Last Updated May 26, 2010 5:59 PM EDT
Now, forget iTunes for a moment, because the issue of Apple dominance has grown enormously in the public sphere and in Congress, and there are big implications for Steve Jobs' latest creation: iAd.
Apple is on the wrong end of a general trend these days. Government officials have become increasingly alarmed at the perception that power has concentrated in only a few tech industry hands:
- Today, U.S. Representatives Henry Waxman, Ed Markey, and Joe Barton sent a letter to Google (GOOG) CEO Eric Schmidt about the company's gathering of private data from Wi-Fi networks.
- Last December, the FTC brought charges against Intel (INTC).
- There's a draft bill on the Hill that would mandate opt-in permission for online marketing.
- Pressure on Facebook has been so strong that the company has announced new simpler privacy controls for its users.
Apple has practically sent a gilded request to the FTC and DOJ for oversight. Such scrutiny wasn't necessary. The company could have taken steps to effectively get its way while diffusing criticism. However, that kind of conciliatory response no longer seems to exist in Apple's make-up, and now iTunes will go under the microscope, given that it has a 70 percent market share.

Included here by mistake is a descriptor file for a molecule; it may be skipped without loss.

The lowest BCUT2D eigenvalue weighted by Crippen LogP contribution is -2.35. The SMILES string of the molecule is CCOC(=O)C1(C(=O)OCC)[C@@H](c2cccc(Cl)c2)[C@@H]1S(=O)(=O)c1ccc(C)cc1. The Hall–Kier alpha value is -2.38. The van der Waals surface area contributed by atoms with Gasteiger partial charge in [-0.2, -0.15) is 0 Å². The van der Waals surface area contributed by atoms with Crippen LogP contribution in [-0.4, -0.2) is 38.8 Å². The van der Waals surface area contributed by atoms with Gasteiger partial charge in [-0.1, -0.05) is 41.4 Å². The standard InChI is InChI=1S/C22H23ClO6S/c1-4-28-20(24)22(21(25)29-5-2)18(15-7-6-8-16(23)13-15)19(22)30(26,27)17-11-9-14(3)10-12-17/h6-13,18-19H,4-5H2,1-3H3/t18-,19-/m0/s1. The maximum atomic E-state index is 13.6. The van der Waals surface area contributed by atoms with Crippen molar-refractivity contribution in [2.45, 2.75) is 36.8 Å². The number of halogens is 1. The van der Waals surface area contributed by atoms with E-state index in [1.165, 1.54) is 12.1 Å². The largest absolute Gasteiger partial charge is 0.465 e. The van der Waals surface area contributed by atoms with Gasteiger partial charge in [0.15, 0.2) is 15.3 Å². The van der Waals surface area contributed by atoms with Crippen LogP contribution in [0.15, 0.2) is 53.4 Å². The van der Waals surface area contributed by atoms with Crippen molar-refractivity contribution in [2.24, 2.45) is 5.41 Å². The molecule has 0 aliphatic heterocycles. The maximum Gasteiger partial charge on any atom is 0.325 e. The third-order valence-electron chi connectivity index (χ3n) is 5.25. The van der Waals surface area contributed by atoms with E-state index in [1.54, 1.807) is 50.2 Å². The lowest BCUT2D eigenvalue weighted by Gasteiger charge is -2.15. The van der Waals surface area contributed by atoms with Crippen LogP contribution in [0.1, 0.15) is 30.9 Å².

It's bad news for Apple, but doesn't stop at iTunes. The company's new iAd ad service for the iPhone and iPad is a logical next subject for federal interest. Apple has already indicated that it will control all aspects of advertising:
- An iAd can integrate with e-commerce -- when Apple owns the virtual store.
- A ban on third-party analytics puts iAd on equal footing with a publication that refuses any sort of independent audit of audience, reach, and result statistics.
- Apple currently controls ad creative work.
- Advertisers -- and ad agencies -- must effectively agree that click-through is a full measure of ad effectiveness.